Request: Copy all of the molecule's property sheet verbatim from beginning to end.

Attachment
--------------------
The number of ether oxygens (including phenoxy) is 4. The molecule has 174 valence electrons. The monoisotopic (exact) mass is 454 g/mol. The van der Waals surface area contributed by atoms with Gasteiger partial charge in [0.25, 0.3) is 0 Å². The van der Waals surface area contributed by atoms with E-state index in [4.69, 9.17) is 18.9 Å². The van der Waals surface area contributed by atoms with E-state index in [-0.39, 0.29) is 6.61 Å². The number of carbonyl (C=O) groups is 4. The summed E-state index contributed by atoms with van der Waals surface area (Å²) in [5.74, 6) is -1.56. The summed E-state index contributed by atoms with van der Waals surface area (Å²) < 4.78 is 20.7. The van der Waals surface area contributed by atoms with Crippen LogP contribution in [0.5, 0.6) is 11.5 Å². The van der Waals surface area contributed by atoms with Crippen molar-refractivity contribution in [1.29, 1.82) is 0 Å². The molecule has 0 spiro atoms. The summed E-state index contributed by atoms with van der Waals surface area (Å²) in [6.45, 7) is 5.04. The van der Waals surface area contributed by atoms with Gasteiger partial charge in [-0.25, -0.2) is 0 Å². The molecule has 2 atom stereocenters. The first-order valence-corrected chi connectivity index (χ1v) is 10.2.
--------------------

The number of ether oxygens (including phenoxy) is 4. The molecule has 174 valence electrons. The monoisotopic (exact) mass is 454 g/mol. The van der Waals surface area contributed by atoms with Gasteiger partial charge in [0.25, 0.3) is 0 Å². The van der Waals surface area contributed by atoms with E-state index in [4.69, 9.17) is 18.9 Å². The van der Waals surface area contributed by atoms with E-state index in [-0.39, 0.29) is 6.61 Å². The number of carbonyl (C=O) groups is 4. The summed E-state index contributed by atoms with van der Waals surface area (Å²) in [5.74, 6) is -1.56. The summed E-state index contributed by atoms with van der Waals surface area (Å²) < 4.78 is 20.7. The van der Waals surface area contributed by atoms with Crippen LogP contribution in [0.5, 0.6) is 11.5 Å². The van der Waals surface area contributed by atoms with Crippen molar-refractivity contribution in [1.29, 1.82) is 0 Å². The molecule has 0 spiro atoms. The summed E-state index contributed by atoms with van der Waals surface area (Å²) in [6.45, 7) is 5.04. The van der Waals surface area contributed by atoms with Gasteiger partial charge in [-0.25, -0.2) is 0 Å². The molecule has 2 atom stereocenters. The first-order valence-corrected chi connectivity index (χ1v) is 10.2.